Our commitment to advancing DEI starts with our employees. We aim to create a workplace where employees from diverse backgrounds, cultures, and experiences are welcomed, valued, and heard. Specifically, we focus on providing transformative education, creating shared accountability for our results, and increasing transparency about the diversity of our workforce. We have incorporated DEI metrics into our annual incentive plans for the past four years.
MassMutual recently became one of the first financial services companies to publish our employee demographics externally. As of 2021, more than 50 percent of MassMutual’s Board of Directors is comprised of women and people of color, making it one of the most diverse groups in the industry and among FORTUNE 500 companies, and well above the benchmark of companies of our size. We believe that a diverse employee base and boardroom are critical to achieving financial success.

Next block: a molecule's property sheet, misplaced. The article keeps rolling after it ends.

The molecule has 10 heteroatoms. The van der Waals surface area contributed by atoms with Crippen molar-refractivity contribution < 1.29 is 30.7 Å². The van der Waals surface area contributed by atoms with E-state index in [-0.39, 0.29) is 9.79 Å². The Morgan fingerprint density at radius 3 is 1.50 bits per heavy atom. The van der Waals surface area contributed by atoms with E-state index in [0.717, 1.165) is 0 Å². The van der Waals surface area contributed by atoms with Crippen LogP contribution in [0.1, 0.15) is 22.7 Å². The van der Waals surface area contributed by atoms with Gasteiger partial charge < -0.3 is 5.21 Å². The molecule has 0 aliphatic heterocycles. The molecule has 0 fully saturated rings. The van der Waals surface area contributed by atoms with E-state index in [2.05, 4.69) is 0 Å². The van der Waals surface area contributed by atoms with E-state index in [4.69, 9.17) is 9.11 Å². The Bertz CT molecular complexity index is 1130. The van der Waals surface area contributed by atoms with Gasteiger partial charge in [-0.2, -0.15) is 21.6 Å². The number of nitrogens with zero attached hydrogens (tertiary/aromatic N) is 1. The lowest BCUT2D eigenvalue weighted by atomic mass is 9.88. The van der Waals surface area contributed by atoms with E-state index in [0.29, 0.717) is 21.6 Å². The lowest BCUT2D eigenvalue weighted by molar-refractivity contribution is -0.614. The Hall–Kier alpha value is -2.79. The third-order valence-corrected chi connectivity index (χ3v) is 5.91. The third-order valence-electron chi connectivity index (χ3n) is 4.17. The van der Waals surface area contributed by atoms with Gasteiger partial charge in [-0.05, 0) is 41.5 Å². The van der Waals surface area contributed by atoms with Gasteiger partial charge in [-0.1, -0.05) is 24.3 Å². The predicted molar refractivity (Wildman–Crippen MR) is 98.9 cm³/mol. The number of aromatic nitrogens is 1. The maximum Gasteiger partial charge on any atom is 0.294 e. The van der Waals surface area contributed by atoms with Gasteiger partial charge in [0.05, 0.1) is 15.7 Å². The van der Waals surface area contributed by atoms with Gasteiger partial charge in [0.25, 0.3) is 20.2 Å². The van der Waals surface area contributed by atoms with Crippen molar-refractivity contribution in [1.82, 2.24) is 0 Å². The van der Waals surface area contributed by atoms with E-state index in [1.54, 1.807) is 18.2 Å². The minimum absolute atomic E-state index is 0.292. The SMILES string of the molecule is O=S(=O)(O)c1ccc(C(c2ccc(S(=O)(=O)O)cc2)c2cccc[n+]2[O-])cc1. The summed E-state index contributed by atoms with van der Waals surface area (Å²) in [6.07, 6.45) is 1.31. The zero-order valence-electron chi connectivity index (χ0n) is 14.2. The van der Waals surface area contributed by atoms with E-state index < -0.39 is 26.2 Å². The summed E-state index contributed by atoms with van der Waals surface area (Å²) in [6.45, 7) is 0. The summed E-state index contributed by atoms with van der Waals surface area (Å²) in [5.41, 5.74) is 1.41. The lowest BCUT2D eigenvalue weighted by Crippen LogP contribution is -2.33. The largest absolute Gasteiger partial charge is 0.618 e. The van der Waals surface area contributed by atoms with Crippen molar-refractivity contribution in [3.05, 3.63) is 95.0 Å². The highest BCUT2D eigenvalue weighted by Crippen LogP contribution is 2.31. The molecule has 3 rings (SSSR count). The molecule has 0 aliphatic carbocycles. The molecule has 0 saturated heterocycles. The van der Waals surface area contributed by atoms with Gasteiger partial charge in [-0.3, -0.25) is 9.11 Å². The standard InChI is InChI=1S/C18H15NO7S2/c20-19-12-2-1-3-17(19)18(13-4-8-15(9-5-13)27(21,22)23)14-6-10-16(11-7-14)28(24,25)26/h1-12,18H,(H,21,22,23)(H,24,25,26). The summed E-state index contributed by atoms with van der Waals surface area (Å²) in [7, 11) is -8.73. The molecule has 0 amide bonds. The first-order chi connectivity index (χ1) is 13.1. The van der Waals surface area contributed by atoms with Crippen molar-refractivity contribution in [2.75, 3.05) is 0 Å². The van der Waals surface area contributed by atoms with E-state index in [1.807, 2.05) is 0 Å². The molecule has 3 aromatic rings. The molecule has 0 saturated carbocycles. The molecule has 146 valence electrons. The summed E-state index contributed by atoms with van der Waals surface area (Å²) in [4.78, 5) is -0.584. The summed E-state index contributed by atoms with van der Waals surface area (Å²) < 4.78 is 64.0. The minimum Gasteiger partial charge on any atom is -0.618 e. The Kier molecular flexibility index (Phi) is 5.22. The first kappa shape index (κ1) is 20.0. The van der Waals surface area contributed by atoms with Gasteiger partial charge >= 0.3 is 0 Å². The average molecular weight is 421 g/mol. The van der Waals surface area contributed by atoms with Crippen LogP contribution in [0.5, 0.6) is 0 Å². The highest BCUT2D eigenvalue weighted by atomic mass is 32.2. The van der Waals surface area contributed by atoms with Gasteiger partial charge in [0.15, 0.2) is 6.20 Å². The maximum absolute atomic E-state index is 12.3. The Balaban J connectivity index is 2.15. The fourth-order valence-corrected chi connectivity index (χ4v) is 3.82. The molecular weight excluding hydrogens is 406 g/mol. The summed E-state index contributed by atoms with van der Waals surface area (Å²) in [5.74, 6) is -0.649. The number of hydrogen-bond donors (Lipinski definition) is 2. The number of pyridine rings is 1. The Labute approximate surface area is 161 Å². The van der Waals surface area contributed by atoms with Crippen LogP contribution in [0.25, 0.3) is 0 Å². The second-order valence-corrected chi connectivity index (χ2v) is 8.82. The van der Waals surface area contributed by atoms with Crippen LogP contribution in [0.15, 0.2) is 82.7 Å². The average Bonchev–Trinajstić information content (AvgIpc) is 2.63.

Beyond working toward diverse representation, MassMutual stands firmly and acts intentionally against racism and inequity in any form. We continue to educate employees and facilitate candid conversations about race and privilege. With the help of MassMutual’s Business Resource Groups (BRGs), we added learning opportunities for employees covering the impact of systemic racism toward Asian Americans and Latinos, along with a pathway that addresses biases faced by the LGBTQ+ community. Our eight employee-led BRGs are instrumental in nurturing a culture where every employee feels like they belong.